Suppression of subcutaneous tumor growth in vivo
The nud/nud mice were purchase from Slack company in Shanghai (People’s Republic of China), and housed in a Biosafety level 2 lab. All care and treatment of experimental animals were in accordance with animal care and use committee guidelines. KAT4 cells were cultured in vitro in DMEM and then resuspended in phosphate-buffered saline (4×107 cells/mL). The cells were injected subcutaneously into the axillary regions of nud/nud mice (4×106 cells/100 μL/mouse). When the tumor volumes reached about 60 mm3, the mice were randomized to the control group or various treatment groups (n=6 per group), including MK-2206 (100 mg/kg), tyrphostin AG 1296 (100 mg/kg), a combination of MK-2206 (100 mg/kg) and tyrphostin AG 1296 (100 mg/kg), and vehicle (10% 1-methyl-2-pyrrolidinone and 90% polyethylene glycol 300). Tumors were measured every day for about 2 weeks with a microcaliper. The body weight was measured every day with a scale. The tumor volumes were calculated with the formula: mm3 = width × width × length × 0.5. After administration of the treatment for about 2 weeks, the mice were euthanized using carbon dioxide and tumors were harvested. Tumor cell apoptosis was analyzed using immunohistochemistry.
The Student’s t-test and analysis of variance were performed using StatView (SAS Institute, Cary, NC, USA). P<0.05 was considered significantly different. The data shown are the mean values of triplicate measurements with error bars corresponding to standard deviation.
MK-2206 synergizes with tyrphostin AG 1296 in suppressing ATC cell viability
PI3K/Akt and PDGFR signaling play crucial roles in promoting ATC cell survival. Upregulation of PI3K/Akt signaling is proven as an important mechanism of chemoresistance of cancer cells.5–18 We selected an Akt inhibitor, MK-2206, for in vitro anti-ATC studies. We examined the effect of MK-2206 on ATC cancer cell viability and found that MK-2206 significantly reduced the viability of the ATC cell lines, CAL62 and KAT4 (Figure 1A). We next used the Akt inhibitor, MK-2206, and a novel PDGFR inhibitor, tyrphostin AG 1296, for an in vitro synergy/additive study. To determine whether tyrphostin AG 1296 could potentiate MK-2206 effects, we treated KAT4 cells with MK-2206 and tyrphostin AG 1296 with a series of concentrations. The individual and combined survival curves and the isobologram showed that there was a significant synergism between MK-2206 and tyrphostin AG 129 (Figure 1B and C).
Combination of MK-2206 and tyrphostin AG 1296 induces an additive apoptosis in ATC cells
Since PI3K/Akt and PDGFR signaling play a critical role in the inhibition of apoptosis,7–13 we next examined MK-2206 induced apoptosis in ATC cells. We found MK-2206 caused a significant increase in subG1 deoxyribonucleic acid (DNA) content in KAT4 cells (P<0.01) (Figure 2A). In addition, after treatment with MK-2206, the nuclei of cancer cells exhibited a condensed and fragmented morphology, which is characteristic of apoptosis (Figure 2B), suggesting that the Akt inhibitor could induce dramatic apoptosis in ATC cells. We also found that the combination of MK-2206 and tyrphostin AG 1296 induced more pronounced cell apoptosis than either MK-2206 or tyrphostin AG 1296 alone. When these two compounds were combined, a more significant increase in subG1 DNA content was observed when compared to MK-2206 or tyrphostin AG 1296 alone (Figure 2A, P<0.01). Consistently, the combination of these two compounds induced a dramatic increase in condensed/fragmented nuclei number compared to MK-2206 or tyrphostin AG 1296 alone (Figure 2B and C, P<0.01).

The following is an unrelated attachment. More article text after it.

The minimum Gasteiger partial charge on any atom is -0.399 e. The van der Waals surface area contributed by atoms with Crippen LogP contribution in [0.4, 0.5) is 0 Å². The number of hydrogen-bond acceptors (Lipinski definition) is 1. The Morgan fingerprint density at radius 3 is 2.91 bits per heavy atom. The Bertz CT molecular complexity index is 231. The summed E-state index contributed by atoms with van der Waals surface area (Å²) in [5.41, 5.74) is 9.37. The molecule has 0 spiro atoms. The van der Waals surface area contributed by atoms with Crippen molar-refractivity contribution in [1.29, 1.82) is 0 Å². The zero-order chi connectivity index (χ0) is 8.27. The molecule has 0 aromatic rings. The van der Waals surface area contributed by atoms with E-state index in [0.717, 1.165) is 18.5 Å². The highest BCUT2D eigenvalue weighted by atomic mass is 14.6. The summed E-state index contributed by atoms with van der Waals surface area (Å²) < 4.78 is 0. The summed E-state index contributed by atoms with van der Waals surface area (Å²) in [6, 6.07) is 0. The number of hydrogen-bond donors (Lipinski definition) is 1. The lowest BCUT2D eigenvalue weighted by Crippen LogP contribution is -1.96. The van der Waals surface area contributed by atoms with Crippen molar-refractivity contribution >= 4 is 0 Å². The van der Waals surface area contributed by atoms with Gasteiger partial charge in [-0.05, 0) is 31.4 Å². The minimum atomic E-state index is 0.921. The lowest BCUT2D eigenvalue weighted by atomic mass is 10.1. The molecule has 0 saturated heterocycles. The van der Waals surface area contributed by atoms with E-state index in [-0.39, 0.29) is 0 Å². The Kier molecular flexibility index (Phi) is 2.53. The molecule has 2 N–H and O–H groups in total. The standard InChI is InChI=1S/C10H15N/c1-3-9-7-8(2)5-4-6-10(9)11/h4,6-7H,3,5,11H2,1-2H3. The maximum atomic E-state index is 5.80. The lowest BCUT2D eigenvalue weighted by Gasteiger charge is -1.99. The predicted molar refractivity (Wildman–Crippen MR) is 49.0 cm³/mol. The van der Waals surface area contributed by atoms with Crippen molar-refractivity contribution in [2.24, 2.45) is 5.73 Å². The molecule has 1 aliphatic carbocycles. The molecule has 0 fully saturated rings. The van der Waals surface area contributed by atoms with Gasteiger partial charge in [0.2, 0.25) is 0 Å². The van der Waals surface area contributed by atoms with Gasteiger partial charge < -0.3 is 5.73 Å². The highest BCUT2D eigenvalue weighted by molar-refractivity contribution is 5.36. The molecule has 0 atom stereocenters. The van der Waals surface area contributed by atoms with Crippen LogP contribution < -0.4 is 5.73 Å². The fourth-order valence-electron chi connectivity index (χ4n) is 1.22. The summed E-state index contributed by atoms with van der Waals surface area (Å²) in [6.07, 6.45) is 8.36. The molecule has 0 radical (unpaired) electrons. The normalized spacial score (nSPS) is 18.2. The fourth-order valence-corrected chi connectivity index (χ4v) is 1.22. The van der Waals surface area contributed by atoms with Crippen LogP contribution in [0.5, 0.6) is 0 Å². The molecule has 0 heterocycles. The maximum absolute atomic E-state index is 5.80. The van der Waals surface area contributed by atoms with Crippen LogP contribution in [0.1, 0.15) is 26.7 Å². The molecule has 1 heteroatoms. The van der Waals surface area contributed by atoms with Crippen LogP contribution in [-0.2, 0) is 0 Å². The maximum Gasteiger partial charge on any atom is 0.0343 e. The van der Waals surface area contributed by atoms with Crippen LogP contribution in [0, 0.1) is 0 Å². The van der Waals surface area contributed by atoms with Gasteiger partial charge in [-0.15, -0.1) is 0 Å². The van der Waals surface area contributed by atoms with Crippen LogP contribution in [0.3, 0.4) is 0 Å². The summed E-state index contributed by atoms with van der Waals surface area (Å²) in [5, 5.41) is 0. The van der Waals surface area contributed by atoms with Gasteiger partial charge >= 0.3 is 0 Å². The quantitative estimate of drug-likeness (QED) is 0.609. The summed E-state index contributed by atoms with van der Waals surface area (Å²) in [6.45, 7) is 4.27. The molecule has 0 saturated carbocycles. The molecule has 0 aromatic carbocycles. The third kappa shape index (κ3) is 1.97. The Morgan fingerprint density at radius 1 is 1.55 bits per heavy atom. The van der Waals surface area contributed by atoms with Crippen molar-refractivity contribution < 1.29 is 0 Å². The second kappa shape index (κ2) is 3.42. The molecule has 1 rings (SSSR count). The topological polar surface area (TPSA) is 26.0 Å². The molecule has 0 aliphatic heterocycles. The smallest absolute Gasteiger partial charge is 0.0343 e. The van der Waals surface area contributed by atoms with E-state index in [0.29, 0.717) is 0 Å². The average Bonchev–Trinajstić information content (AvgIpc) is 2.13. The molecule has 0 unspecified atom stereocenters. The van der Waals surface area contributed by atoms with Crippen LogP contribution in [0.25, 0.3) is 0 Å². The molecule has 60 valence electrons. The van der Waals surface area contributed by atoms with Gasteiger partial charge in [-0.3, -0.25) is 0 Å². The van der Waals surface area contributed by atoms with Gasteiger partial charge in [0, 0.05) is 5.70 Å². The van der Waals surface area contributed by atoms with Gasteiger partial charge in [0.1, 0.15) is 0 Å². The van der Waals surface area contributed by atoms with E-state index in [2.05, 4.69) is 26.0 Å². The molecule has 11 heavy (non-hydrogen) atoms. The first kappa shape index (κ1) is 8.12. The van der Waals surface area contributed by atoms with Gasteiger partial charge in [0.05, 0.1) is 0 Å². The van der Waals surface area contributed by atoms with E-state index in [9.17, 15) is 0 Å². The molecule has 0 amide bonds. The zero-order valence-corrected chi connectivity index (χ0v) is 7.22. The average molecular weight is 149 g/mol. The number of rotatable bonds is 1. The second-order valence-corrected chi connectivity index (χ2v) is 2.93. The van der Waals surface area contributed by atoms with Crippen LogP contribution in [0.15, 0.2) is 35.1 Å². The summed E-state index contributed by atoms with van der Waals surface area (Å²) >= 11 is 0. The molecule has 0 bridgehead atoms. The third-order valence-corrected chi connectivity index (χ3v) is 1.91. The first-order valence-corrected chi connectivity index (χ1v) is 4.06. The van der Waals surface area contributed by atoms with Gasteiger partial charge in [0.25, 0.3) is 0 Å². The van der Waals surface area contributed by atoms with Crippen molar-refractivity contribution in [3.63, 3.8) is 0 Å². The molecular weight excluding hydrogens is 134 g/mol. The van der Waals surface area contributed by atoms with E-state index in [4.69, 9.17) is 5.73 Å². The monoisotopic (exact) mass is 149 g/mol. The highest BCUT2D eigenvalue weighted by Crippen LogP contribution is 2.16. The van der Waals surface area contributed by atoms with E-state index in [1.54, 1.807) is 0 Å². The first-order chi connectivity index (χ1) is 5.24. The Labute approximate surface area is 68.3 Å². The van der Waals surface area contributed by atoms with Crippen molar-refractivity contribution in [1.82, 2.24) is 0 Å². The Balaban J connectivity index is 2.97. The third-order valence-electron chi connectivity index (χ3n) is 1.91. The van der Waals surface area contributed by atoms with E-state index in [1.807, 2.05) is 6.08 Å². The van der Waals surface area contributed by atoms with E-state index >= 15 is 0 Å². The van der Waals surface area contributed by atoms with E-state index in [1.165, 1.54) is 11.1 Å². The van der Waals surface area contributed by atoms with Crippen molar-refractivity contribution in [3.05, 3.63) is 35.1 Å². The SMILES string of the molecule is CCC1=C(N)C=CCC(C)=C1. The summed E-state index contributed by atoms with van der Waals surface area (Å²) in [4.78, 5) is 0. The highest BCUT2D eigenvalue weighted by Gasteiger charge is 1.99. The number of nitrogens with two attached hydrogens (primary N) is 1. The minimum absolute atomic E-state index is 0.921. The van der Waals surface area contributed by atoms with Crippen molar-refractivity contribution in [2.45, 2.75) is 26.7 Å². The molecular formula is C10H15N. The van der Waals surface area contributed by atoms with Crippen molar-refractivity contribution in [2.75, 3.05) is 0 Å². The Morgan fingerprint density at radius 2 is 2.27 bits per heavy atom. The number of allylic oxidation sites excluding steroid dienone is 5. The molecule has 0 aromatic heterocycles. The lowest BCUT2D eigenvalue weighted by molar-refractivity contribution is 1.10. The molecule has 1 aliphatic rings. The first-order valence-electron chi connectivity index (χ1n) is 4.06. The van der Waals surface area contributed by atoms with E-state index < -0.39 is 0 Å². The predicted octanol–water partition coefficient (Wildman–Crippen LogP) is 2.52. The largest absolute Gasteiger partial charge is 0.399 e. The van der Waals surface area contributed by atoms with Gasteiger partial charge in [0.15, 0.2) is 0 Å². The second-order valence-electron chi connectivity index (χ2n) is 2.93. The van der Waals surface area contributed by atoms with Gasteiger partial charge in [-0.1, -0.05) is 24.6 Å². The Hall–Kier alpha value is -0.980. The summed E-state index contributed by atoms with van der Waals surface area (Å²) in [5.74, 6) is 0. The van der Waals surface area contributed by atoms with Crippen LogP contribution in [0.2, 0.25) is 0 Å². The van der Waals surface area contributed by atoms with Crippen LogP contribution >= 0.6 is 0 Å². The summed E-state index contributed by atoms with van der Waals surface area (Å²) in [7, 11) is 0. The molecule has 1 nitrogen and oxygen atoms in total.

Combination of MK-2206 and tyrphostin AG 1296 induces an additive suppression of Akt signaling pathway in ATC cells
We next examined the effect of MK-2206 and tyrphostin AG 1296 on PI3K/Akt signaling in ATC cells. As shown in Figure 3, both MK-2206 and tyrphostin AG 1296 significantly suppressed the Akt signaling pathway including phosphorylation of Akt, p70S6, S6, and Gsk-3β in KAT4 cells, but no significant changes in total protein levels were observed. The addition of MK-2206 in conjunction with tyrphostin AG 1296 led to a stronger suppression of the Akt signaling pathway when compared to either MK-2206 or tyrphostin AG 1296 alone.
Combination of MK-2206 and tyrphostin AG 1296 induces an additive inhibition of cell migration and invasion in ATC cells